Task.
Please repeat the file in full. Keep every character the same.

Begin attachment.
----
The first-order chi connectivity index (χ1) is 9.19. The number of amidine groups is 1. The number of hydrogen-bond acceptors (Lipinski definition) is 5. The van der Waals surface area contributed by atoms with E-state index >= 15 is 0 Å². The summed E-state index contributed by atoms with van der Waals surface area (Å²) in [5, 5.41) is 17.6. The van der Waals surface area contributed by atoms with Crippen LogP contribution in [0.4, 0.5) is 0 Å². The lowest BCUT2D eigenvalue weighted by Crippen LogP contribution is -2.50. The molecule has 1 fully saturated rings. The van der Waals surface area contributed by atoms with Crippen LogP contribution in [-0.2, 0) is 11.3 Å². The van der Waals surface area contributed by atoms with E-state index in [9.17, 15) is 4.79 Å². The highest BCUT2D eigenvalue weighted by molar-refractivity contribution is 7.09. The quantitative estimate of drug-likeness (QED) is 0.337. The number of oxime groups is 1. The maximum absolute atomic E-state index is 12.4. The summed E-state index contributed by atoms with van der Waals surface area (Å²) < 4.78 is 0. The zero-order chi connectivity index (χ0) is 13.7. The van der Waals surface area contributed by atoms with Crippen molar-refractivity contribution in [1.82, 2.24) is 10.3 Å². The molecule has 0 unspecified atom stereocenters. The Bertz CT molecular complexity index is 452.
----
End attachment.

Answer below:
The first-order chi connectivity index (χ1) is 9.19. The number of amidine groups is 1. The number of hydrogen-bond acceptors (Lipinski definition) is 5. The van der Waals surface area contributed by atoms with E-state index >= 15 is 0 Å². The summed E-state index contributed by atoms with van der Waals surface area (Å²) in [5, 5.41) is 17.6. The van der Waals surface area contributed by atoms with Crippen LogP contribution in [0.4, 0.5) is 0 Å². The lowest BCUT2D eigenvalue weighted by Crippen LogP contribution is -2.50. The molecule has 1 fully saturated rings. The van der Waals surface area contributed by atoms with Crippen LogP contribution in [-0.2, 0) is 11.3 Å². The van der Waals surface area contributed by atoms with E-state index in [9.17, 15) is 4.79 Å². The highest BCUT2D eigenvalue weighted by molar-refractivity contribution is 7.09. The quantitative estimate of drug-likeness (QED) is 0.337. The number of oxime groups is 1. The maximum absolute atomic E-state index is 12.4. The summed E-state index contributed by atoms with van der Waals surface area (Å²) < 4.78 is 0. The zero-order chi connectivity index (χ0) is 13.7. The van der Waals surface area contributed by atoms with Crippen molar-refractivity contribution in [1.82, 2.24) is 10.3 Å². The molecule has 0 unspecified atom stereocenters. The Bertz CT molecular complexity index is 452.